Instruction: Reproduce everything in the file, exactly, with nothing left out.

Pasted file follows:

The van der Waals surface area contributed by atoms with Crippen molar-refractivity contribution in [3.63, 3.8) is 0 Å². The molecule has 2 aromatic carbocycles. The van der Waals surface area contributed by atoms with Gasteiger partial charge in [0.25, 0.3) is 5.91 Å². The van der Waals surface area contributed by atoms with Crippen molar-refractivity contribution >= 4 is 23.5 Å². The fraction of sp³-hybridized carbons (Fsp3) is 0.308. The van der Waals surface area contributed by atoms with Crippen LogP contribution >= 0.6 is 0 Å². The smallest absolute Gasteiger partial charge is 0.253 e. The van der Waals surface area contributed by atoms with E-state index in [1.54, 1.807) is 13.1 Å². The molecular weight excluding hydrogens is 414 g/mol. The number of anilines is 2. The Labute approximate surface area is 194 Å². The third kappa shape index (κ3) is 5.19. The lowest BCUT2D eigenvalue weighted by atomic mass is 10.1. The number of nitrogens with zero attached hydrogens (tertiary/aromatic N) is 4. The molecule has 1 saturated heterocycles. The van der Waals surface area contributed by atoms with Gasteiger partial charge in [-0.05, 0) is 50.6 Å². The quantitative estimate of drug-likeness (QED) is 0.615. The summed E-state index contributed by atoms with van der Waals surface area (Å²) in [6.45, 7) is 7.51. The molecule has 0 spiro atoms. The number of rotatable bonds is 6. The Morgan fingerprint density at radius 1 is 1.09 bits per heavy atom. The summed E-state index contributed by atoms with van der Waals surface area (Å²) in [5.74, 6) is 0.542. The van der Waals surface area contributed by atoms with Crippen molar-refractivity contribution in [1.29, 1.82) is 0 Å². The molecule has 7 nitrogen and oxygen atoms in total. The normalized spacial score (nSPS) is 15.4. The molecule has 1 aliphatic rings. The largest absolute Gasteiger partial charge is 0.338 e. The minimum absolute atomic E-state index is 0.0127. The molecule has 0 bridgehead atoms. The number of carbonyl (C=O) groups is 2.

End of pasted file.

The van der Waals surface area contributed by atoms with Crippen molar-refractivity contribution in [3.63, 3.8) is 0 Å². The molecule has 2 aromatic carbocycles. The van der Waals surface area contributed by atoms with Gasteiger partial charge in [0.25, 0.3) is 5.91 Å². The van der Waals surface area contributed by atoms with Crippen molar-refractivity contribution >= 4 is 23.5 Å². The fraction of sp³-hybridized carbons (Fsp3) is 0.308. The van der Waals surface area contributed by atoms with Crippen LogP contribution >= 0.6 is 0 Å². The smallest absolute Gasteiger partial charge is 0.253 e. The van der Waals surface area contributed by atoms with E-state index in [1.54, 1.807) is 13.1 Å². The molecular weight excluding hydrogens is 414 g/mol. The number of anilines is 2. The Labute approximate surface area is 194 Å². The third kappa shape index (κ3) is 5.19. The lowest BCUT2D eigenvalue weighted by atomic mass is 10.1. The number of nitrogens with zero attached hydrogens (tertiary/aromatic N) is 4. The molecule has 1 saturated heterocycles. The van der Waals surface area contributed by atoms with Gasteiger partial charge in [-0.05, 0) is 50.6 Å². The quantitative estimate of drug-likeness (QED) is 0.615. The summed E-state index contributed by atoms with van der Waals surface area (Å²) in [6.45, 7) is 7.51. The molecule has 0 spiro atoms. The number of rotatable bonds is 6. The Morgan fingerprint density at radius 1 is 1.09 bits per heavy atom. The summed E-state index contributed by atoms with van der Waals surface area (Å²) in [5.74, 6) is 0.542. The van der Waals surface area contributed by atoms with Crippen molar-refractivity contribution in [1.29, 1.82) is 0 Å². The molecule has 7 nitrogen and oxygen atoms in total. The normalized spacial score (nSPS) is 15.4. The molecule has 1 aliphatic rings. The largest absolute Gasteiger partial charge is 0.338 e. The minimum absolute atomic E-state index is 0.0127. The molecule has 0 bridgehead atoms. The number of carbonyl (C=O) groups is 2.